As architects, we have turned opera houses into brewpubs, liquor stores into studios, and sad, dark kitchens into sunny, sleek and modern ones. We’ve made stairs out of shipping crates and benches out of bowling alleys.
We strive to minimize our impact on the environment by practicing Adaptive Reuse whenever possible—saving not only the “good bones” of buildings and homes, but often the organs, sinew and fascia, too! This philosophy of transformation, connection and treading lightly is the heart and soul of what we do here at moss. Cool window frames? Funky tile? We’ll take it; and what’s more, we’ll build with it.
SO, WHAT IS ADAPTIVE REUSE?
Adaptive Reuse is when you go to a gallery opening in Brooklyn…at a former Walkman factory.
Adaptive Reuse is when you look for an awesome Airbnb for vacation… and it’s inside a shipping container.
Adaptive Reuse is…whenever you give an existing building, home or venue a new purpose. Or maintain the same purpose, but while preserving, rebuilding, enhancing or maintaining some or all elements of the building.
So when we restored that old, crumbly pool with the gorgeous ceiling at The Lawrence House—that was adaptive reuse. And when we moved our first studio into a former transformer station back in 2008—that was adaptive reuse, too.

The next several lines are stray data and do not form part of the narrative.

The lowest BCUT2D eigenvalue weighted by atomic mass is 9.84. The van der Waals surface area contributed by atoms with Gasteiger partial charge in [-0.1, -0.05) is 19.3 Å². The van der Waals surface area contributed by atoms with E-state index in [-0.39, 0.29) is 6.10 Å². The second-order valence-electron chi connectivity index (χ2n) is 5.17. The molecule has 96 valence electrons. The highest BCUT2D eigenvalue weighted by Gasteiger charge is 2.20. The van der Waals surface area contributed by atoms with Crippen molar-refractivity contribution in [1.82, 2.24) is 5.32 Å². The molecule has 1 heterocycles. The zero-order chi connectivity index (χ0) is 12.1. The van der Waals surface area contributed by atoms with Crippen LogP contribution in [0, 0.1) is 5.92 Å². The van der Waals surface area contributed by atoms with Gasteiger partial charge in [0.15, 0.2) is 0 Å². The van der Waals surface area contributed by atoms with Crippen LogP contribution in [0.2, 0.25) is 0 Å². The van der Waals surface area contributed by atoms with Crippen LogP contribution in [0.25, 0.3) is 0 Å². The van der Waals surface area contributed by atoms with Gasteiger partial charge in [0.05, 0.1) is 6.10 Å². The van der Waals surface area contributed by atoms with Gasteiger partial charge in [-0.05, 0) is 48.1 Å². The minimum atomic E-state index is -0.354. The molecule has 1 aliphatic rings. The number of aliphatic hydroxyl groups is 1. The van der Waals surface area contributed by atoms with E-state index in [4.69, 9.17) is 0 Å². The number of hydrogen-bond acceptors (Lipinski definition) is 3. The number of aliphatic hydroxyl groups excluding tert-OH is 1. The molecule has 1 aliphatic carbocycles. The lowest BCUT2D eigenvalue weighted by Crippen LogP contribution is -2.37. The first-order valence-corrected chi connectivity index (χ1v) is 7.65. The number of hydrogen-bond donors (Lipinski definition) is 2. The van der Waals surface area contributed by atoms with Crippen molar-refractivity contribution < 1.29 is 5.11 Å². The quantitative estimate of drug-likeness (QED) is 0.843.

It’s basically every episode of Weekend Update with Stefon! And while it does make good fodder for a little playfulness (like this vintage toilet room turned sandwich shop in Victoria), adaptive reuse is actually an approach to sustainable architecture that retains personality, pays homage to history, and reduces landfill-bound waste.
The Australian Government’s Department of Environment and Heritage published a report saying that “the reuse of building materials usually involves a saving of approximately 95% of embodied energy that would otherwise be wasted.” There’s an economic arc to this as well, and our friends across the globe know it. “Embodied energy savings from not demolishing a building will only increase with the predicted rise in energy costs in the future,” the report says. The Australian government defines Embodied Energy as “…the energy consumed by all of the processes associated with the production of a building, from the mining and processing of natural resources to manufacturing, transport, and product delivery.”